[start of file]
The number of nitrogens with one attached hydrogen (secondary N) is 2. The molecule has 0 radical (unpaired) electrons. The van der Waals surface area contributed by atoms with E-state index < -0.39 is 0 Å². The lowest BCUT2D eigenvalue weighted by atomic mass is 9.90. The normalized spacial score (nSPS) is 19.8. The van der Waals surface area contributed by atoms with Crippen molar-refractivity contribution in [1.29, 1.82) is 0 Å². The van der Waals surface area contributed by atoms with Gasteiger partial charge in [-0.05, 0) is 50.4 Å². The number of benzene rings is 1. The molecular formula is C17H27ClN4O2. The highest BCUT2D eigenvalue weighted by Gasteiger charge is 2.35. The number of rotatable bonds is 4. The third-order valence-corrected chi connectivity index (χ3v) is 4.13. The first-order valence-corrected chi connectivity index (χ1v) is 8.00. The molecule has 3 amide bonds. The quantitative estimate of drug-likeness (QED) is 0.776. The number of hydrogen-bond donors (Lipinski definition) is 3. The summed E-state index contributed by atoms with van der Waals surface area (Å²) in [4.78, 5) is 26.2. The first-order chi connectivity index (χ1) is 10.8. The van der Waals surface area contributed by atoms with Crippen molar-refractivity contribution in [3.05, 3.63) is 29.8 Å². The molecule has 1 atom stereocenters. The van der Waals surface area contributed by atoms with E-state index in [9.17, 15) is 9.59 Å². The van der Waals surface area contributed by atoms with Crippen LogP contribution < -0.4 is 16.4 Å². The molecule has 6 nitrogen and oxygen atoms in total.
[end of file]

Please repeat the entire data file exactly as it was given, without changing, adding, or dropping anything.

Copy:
The number of nitrogens with one attached hydrogen (secondary N) is 2. The molecule has 0 radical (unpaired) electrons. The van der Waals surface area contributed by atoms with E-state index < -0.39 is 0 Å². The lowest BCUT2D eigenvalue weighted by atomic mass is 9.90. The normalized spacial score (nSPS) is 19.8. The van der Waals surface area contributed by atoms with Crippen molar-refractivity contribution in [1.29, 1.82) is 0 Å². The van der Waals surface area contributed by atoms with Gasteiger partial charge in [-0.05, 0) is 50.4 Å². The number of benzene rings is 1. The molecular formula is C17H27ClN4O2. The highest BCUT2D eigenvalue weighted by Gasteiger charge is 2.35. The number of rotatable bonds is 4. The third-order valence-corrected chi connectivity index (χ3v) is 4.13. The first-order valence-corrected chi connectivity index (χ1v) is 8.00. The molecule has 3 amide bonds. The quantitative estimate of drug-likeness (QED) is 0.776. The number of hydrogen-bond donors (Lipinski definition) is 3. The summed E-state index contributed by atoms with van der Waals surface area (Å²) in [4.78, 5) is 26.2. The first-order chi connectivity index (χ1) is 10.8. The van der Waals surface area contributed by atoms with Crippen molar-refractivity contribution in [3.05, 3.63) is 29.8 Å². The molecule has 1 atom stereocenters. The van der Waals surface area contributed by atoms with E-state index in [9.17, 15) is 9.59 Å². The van der Waals surface area contributed by atoms with Crippen LogP contribution < -0.4 is 16.4 Å². The molecule has 6 nitrogen and oxygen atoms in total.